The exhibit features sculptural works by Southwestern University Art Professor Mary Visser and artists from around the world that have been made using a computer-aided technique known as rapid prototyping. The exhibition is being held in conjunction with the international exhibition and symposium on digital sculpture INTERSCULPT 2011 sponsored by Ars Mathematica in Lorraine, France, for the festival of Science sponsored by the French Government. This exhibition will feature the early and later works of the artists from the International Rapid Prototyping Sculpture Exhibition that traveled across the United States and also appeared in France, England, Australia, China and New Zealand. 

The exhibition will demonstrate the diverse procedures, materials and machines that make their appearance in the studio of a “silicon-age” sculptor. The majority of the time, this studio is wired to the Internet, allowing a work, or a part of the work, to be realized far from the artist’s site of creation.

The gallery is open from 1-5 p.m. daily. An opening reception for the exhibit will be held Oct. 20 from 4-6 p.m. in the gallery.        

WIND ENSEMBLE AND ORCHESTRA TO PERFORM OCT. 15

The Southwestern University Wind Ensemble and Orchestra will present their annual fall concert on Saturday, Oct. 15, at 7 p.m. in the Alma Thomas Theater. The concert will be conducted by Lois Ferrari and includes works by Ralph Vaughan Williams, Antonin Dvorák, Felix Mendelssohn, Guy Woolfenden, Dmitri Shostakovich and Richard Wagner.  

The concert is free and open to the public. For more information, call The Sarofim School of Fine Arts at 512-863-1504.

COMMUNITY GARDEN SPONSORING FREE WORKSHOP OCT. 18

The Southwestern Community Garden is sponsoring a free workshop on plant families on Tuesday, Oct. 18, from 4-5 p.m.  The workshop will be facilitated by Williamson County Master Gardener volunteers, as well as Southwestern students and faculty members who are involved with the Community Garden.

Space is limited and anyone interested in attending the workshops should register in advance. To register, contact Molly Jensen, faculty advisor for the Community Garden, at 863-1797 or jensenm@southwestern.edu.

Media Coverage

Two Southwestern students were featured in a story the NCAA put out about student-athletes who study abroad. Read the story here.

Community Impact newspaper did a story on Southwestern’s new initiatives. Read the story here.

Notables

Bob Bednar, associate professor of communication studies, has a chapter in a book titled Rhetoric, Remembrance, and Visual Form that is scheduled to be published Oct. 18 by Routledge. His chapter is titled “Denying Denial: Trauma, Memory, and Automobility at Roadside Car Crash Shrines.”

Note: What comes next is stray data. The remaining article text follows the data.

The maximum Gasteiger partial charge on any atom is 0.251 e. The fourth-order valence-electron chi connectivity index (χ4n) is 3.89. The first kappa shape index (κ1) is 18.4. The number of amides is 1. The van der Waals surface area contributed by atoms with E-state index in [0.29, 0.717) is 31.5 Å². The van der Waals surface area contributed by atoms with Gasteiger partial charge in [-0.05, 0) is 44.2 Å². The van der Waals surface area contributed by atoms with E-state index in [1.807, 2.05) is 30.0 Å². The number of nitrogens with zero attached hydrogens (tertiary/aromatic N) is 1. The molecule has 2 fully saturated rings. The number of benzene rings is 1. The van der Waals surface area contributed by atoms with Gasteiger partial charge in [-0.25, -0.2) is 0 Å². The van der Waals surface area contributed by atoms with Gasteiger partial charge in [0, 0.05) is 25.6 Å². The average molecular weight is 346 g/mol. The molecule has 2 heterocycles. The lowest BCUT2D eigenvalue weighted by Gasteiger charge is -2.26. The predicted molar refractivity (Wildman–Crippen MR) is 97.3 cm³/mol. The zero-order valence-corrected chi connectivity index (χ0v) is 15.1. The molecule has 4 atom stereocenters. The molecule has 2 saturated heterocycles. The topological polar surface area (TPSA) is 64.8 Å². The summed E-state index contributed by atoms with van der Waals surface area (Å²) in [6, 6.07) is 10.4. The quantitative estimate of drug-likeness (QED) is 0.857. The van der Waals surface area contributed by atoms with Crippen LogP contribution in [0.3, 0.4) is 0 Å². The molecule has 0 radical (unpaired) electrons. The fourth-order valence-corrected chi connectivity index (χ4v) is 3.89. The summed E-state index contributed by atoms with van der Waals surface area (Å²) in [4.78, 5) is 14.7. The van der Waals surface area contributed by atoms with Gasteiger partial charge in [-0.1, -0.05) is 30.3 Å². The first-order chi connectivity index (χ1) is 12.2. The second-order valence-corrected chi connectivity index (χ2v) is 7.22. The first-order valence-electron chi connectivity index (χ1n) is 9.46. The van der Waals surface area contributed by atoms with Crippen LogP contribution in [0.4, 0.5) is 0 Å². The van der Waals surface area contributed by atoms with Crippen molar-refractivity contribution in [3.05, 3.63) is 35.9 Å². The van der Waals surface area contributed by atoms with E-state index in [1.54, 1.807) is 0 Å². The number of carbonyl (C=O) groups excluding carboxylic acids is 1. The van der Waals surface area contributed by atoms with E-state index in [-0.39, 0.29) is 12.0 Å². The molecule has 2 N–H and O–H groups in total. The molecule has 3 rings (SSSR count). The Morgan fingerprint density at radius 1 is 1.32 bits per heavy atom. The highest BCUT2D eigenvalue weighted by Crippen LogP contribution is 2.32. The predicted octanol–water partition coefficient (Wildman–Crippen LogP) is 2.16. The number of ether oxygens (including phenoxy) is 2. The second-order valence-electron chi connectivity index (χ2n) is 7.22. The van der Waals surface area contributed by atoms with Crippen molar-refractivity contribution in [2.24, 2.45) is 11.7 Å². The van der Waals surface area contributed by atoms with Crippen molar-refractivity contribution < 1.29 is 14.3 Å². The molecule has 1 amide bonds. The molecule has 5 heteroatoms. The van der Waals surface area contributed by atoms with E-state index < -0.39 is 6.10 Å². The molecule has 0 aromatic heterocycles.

Laura Hobgood-Oster, professor of religion, will be presiding at “Religion, Nature and Art,” an international, interdisciplinary conference that will take place at the Vatican Museums in Rome Oct. 12-14. The conference is co-sponsored by the International Society for the Study of Religion, Nature and Culture (ISSRNC) and the Vatican Museums. At the conference, Hobgood-Oster will be installed as president of the ISSRNC.  

2011 graduate Juan Juarez was interviewed by Telemundo about his experience with Teach for America. Watch the segment here. Juarez also is one of three Teach for America participants who have been selected to keep a video diary of their first year teaching experience for Katy Couric. The three will be featured on Couric’s show next August.    

Ken Roberts, professor of economics, recently had an article published in the Journal of Chinese Economic and Business Studies. The article is titled “The Settlement of Rural Migrants in Urban China: Some of China’s Migrants are not Floating Anymore.” Roberts co-authored the article with Rachel Connelly and Zhenzhen Zhen.    

Kimberly Smith, associate professor of art history, presented a paper at the 35th annual German Studies Association conference in Louisville, Ky., Sept. 25. The paper was titled “Ekphrasis, Empathy, and the Critical Imagination in Art History,” and was included on a panel titled “Einfühlung and the Modern Aesthetic.” Smith also moderated a related panel on the topic of “Einfühlung after 1900.”